I believe the most important theme is twofold; Science and to paraphrase the Newton quote above: Standing upon the shoulders of giants. One might argue that the two are one in the same, and I would likely agree, but I felt it important to name the two as we can investigate natural history further with an understanding of who played a role in the discoveries that shape the knowledge of today; Who’s shoulders we stand upon.
This essay will examine not only the science but will also touch upon the people and the personalities involved in discovery. An odd group often exemplified by forms of thought that would flabbergast the average person.
As a species we could quite easily have gone on plodding through our existence with not so much as a care for reality or the world around us.
Instead of looking up at the stars and wondering what else could be out there we could’ve focused on the dirt beneath our feet or the cave in which we lived. A fairly simple study of history reveals just how many of us wanted that very thing. How many wanted to silence the curious and visionary voices amongst us. How fervently our discoveries have been denied and on more than one occasion violently rebelled against.
This unit, for me at least, has been a story about the triumph of Human curiosity. Of our courage to ask hard questions – and courage to accept the answers we find.
It is the product of science and the scientific method. The replacement of ‘common sense’ with common scepticism.
It has revealed to us our history, not only as a species but as life in an ever expanding cosmos that seems ill equipped to support life. Where we came from and where we might be going.
I would argue that Humans are naturally curious. We have to be. Without it we’d have never risen to the heights we find ourselves climbing today. I doubt that we’d even have survived were it not for our insatiable curiosity. It is an evolutionary trait that our species has taken and turned into all but absolute dominance of our home world.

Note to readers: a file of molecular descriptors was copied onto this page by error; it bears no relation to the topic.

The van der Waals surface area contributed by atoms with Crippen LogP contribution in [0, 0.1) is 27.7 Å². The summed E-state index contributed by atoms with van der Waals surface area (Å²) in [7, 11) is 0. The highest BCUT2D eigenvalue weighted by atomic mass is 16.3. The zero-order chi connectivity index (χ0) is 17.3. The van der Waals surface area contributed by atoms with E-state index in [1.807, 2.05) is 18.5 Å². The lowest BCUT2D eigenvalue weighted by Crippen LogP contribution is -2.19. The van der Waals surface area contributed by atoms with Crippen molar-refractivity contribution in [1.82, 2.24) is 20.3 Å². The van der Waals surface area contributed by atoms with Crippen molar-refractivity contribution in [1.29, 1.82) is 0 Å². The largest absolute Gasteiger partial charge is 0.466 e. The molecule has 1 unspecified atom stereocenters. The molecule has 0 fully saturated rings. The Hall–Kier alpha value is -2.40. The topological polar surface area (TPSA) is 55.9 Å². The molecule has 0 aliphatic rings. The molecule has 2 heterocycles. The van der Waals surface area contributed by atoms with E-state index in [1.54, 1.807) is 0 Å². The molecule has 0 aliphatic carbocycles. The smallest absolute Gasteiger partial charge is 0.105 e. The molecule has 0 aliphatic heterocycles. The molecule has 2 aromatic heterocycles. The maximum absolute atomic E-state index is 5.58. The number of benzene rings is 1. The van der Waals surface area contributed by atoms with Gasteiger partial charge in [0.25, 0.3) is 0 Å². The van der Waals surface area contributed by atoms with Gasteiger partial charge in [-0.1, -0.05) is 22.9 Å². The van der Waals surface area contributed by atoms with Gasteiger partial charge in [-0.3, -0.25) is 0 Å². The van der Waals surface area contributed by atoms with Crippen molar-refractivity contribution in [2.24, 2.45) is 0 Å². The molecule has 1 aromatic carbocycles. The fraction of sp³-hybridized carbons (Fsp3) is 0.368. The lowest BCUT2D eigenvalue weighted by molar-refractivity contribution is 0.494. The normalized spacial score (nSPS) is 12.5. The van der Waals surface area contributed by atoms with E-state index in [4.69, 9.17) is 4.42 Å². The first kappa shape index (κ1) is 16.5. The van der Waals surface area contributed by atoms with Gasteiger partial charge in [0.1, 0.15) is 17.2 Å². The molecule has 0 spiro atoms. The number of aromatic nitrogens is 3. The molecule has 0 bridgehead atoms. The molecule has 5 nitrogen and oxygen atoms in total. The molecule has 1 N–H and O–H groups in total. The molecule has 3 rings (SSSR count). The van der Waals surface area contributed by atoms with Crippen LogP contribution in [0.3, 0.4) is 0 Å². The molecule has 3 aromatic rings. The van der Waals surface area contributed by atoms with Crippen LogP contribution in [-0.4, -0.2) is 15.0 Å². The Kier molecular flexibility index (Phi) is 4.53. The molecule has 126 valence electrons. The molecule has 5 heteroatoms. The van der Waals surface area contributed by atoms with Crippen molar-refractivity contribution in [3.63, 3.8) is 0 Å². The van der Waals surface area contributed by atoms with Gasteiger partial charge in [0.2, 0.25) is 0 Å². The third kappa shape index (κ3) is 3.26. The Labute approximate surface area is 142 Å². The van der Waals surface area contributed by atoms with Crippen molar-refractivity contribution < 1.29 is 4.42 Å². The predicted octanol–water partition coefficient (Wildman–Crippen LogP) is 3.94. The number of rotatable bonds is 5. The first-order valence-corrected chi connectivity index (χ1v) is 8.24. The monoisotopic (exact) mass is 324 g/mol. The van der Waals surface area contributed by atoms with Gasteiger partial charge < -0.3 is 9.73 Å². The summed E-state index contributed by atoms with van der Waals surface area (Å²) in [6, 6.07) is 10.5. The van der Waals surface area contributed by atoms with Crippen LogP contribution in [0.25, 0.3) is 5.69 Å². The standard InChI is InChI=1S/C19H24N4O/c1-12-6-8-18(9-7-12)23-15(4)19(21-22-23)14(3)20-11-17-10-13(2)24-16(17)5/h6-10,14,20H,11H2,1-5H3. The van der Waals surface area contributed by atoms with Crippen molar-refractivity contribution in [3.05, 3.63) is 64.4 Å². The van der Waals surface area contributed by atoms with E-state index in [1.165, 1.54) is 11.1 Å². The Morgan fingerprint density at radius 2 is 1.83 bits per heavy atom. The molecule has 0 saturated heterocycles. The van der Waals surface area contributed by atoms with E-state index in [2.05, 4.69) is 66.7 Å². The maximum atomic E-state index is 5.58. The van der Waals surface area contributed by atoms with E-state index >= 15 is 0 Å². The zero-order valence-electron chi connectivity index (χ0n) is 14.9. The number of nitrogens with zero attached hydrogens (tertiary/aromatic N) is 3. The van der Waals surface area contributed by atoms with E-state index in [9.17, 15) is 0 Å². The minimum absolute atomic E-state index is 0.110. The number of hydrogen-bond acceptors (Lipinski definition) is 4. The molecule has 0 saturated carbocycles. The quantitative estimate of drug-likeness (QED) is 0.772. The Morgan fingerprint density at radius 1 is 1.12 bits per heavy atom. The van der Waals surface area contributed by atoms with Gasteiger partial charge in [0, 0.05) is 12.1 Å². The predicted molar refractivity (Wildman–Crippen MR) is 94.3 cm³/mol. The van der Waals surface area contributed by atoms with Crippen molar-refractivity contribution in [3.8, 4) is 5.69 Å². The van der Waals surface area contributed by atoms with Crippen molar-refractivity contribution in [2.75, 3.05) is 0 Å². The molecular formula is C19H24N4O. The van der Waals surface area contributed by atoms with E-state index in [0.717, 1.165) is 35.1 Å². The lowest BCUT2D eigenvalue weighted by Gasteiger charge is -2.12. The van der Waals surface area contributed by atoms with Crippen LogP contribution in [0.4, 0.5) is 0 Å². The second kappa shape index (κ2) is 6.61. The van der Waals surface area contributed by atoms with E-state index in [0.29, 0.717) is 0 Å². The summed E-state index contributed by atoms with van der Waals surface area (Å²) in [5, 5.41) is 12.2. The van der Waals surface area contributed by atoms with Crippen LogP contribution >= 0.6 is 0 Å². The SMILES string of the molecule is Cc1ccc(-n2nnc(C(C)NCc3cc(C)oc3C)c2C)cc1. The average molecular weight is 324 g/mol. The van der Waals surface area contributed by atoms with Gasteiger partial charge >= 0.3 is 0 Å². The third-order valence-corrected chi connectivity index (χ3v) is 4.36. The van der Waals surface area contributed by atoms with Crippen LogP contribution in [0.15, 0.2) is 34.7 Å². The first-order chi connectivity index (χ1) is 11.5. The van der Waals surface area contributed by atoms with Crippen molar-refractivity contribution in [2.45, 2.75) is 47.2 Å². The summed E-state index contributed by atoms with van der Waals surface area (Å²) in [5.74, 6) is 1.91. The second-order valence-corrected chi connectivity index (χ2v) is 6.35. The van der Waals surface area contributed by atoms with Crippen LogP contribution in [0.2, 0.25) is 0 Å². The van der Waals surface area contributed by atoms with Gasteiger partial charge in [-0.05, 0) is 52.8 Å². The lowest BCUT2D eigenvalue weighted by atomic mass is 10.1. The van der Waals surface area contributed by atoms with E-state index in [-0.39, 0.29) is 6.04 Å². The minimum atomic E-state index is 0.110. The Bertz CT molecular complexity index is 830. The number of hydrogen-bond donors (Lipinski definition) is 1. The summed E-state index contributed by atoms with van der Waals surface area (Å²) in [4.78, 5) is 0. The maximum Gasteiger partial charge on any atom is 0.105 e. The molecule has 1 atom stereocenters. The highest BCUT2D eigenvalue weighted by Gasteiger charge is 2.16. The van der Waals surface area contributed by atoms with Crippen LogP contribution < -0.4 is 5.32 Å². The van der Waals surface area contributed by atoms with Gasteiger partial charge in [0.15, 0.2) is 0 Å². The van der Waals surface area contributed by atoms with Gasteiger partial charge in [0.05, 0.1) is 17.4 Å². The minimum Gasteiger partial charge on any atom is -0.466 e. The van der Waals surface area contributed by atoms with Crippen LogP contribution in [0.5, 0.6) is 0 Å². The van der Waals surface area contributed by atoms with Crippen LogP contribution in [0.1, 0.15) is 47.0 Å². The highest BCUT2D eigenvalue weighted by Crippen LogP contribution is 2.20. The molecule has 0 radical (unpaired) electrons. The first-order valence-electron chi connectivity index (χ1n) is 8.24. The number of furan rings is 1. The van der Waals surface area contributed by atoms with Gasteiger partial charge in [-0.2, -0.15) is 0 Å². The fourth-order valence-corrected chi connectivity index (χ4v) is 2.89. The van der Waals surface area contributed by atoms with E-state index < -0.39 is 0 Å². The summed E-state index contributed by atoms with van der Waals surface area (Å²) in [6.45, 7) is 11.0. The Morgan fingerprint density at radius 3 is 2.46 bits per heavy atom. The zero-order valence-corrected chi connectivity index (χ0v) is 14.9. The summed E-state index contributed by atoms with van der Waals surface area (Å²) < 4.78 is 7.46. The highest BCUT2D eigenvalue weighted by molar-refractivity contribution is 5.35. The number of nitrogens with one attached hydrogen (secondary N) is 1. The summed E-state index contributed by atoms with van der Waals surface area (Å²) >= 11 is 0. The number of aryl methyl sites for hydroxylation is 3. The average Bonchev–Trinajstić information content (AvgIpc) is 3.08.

This way of thinking has existed in several forms for thousands of years. From ibn al-Ḥasan the Arabic astronomer and polymath a thousand years ago to the likes of Stephen Hawking and Richard Feynman of the 20th and 21st centuries.
Without the almost countless numbers of curious Humans who have worked to further our understanding of reality this unit simply would not exist. Replaced perhaps by some dogmatic teaching of whichever local superstition held power.
In that respect science is the theme which holds the greatest importance for a unit dedicated not only to the history of our struggles but the history of the universe we live in.
Big History began with a week of learning about the beginning - the very beginning. Not the rise of Humans from the cave, or the creation of the first modern nations.
But the big bang – an almost jovially named event responsible for the existence of everything.
The unit guided us through the immense time scale of cosmology. 13.798±0.037 billion years of stuff happening - not bad for a 13 week course.
We covered the quantum mechanics of the early universe. How dense plasma cooled and eventually became the first matter in the cosmos leading to the first stars and planets.
We continued on through the formation of the first galaxies and eventually the condensation and accretion of the matter that led to Earth, and indeed us.
Without science none of these things could be taught or likely even imagined.
Some might argue that threshold events like the big bang are of more importance to this unit, after all we couldn’t study science without existing in the first place. However we could’ve gone on existing without knowledge of the big bang. Happy little Humans, blissfully unaware of just how genuinely flabbergasting reality is to anyone with the right tools and a keen mind.
After all science is but a tool. A means of logically and critically